Not knowing how and/or being unwilling to deal with conflict is a major issue that is undermining organizations today. I run into this problem everywhere I go… I cannot imagine anything more devastating to effective leadership than the refusal or inability to resolve conflict. To be frank, I meet very few leaders who honestly, gracefully, and promptly deal with conflict. I don’t mean this to be unkind, but many leaders are “relational cowards.” (Kindle location 1192)

It takes great courage to make tough decisions. It takes courage to deal with conflict and do the right thing—especially when it may result in someone leaving your team. But it’s so necessary for leaders to get this; if we don’t, we only injure those we serve.

Regular readers of the leadership genre will note  that Kraft liberally borrows from a number of modern leadership gurus—particularly Patrick Lencioni’s Five Dysfunctions of a Team—as he examines each leadership mistake. Depending on your perspective, this might be a bad thing, but I quite appreciated it. While he does borrow, he sufficiently differentiates, especially in his leadership parables surrounding Covenant Community Church, the representative ministry facing each of these 10 mistakes.

Kraft wears a pastoral heart on his sleeve in Mistakes Leaders Make. He clearly wants to see Christian leaders get better and to avoid the mistakes he’s seen—and made—far too often. Mistakes happen. They’re inevitable; but they’re not irreversible. This book is a great starting point to identifying the mistakes that have crept into your ministry and how you can recover to the glory of God. I trust it will be blessing to you.

Title: Mistakes Leaders Make
Author: Dave Kraft
Publisher: Crossway/Re:Lit (2012)

Buy: Amazon | WTS Books 

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New Studies in Dogmatics—A New 15-Volume Series in Constructive Theology

Zondervan has just announced a major 15-volume project in constructive theology, New Studies in Dogmatics:

The volumes will explore vital theological topics of Christian doctrine, expressing their biblical, creedal, and confessional shape. The volumes will seek a constructive theology that—unlike much modern theology—does not downplay the traditions of the church, but embraces and builds upon Christianity’s historic professions. Authors will reexamine church doctrine by beginning with the foundations laid in the creeds, councils, and confessions and expounded by its most trusted teachers (such as the early church fathers, medieval doctors, and Protestant Reformers). “We are excited about the New Studies in Dogmaticsseries,” Allen says, “because we believe that the way to renewal is through retrieval of our catholic and Reformational heritage.”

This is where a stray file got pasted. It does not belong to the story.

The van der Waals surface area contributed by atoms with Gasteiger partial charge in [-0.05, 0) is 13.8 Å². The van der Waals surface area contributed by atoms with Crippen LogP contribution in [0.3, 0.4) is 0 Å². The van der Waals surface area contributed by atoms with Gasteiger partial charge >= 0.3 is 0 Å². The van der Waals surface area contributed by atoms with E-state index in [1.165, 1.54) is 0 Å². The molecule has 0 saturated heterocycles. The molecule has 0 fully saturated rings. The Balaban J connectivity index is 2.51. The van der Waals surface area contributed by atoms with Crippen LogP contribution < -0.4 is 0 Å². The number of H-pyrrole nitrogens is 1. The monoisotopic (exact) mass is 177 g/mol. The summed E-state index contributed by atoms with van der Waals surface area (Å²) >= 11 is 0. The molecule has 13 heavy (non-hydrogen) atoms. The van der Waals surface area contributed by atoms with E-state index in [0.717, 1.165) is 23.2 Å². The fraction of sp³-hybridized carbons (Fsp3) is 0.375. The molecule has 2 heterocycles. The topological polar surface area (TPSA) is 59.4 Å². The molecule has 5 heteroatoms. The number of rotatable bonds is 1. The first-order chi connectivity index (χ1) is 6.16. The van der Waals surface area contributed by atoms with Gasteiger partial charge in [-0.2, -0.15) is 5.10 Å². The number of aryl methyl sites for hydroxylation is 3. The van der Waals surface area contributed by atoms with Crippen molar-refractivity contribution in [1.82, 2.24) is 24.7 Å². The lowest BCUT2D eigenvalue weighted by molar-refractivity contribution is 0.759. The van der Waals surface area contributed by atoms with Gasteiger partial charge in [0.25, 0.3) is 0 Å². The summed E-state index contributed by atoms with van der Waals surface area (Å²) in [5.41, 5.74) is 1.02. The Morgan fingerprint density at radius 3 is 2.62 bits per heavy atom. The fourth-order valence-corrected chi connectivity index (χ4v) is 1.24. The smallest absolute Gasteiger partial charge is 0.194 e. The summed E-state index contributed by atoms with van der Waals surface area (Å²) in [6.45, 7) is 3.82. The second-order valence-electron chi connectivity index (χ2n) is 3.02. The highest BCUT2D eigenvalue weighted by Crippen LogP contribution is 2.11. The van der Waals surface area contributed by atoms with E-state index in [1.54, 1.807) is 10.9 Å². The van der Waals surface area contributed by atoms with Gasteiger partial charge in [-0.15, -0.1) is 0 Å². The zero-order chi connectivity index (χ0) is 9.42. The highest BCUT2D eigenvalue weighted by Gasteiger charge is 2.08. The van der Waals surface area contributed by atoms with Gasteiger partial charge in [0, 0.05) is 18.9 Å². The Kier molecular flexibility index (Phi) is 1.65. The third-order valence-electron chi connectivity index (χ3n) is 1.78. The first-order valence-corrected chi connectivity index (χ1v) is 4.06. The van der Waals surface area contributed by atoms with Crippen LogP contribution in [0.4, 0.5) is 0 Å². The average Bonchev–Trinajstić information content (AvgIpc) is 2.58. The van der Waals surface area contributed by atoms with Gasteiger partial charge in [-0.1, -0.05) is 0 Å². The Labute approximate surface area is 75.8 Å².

Statism: The Biggest Concern for the Future of the Church in America

R.C. Sproul:

About thirty years ago, I shared a taxi cab in St. Louis with Francis Schaeffer. I had known Dr. Schaeffer for many years, and he had been instrumental in helping us begin our ministry in Ligonier, Pennsylvania, in 1971. Since our time together in St. Louis was during the twilight of Schaeffer’s career, I posed this question to him: “Dr. Schaeffer, what is your biggest concern for the future of the church in America?” Without hesitation, Dr. Schaeffer turned to me and spoke one word: “Statism.” Schaeffer’s biggest concern at that point in his life was that the citizens of the United States were beginning to invest their country with supreme authority, such that the free nation of America would become one that would be dominated by a philosophy of the supremacy of the state.

Permanent Impermanence

Brandon Smith: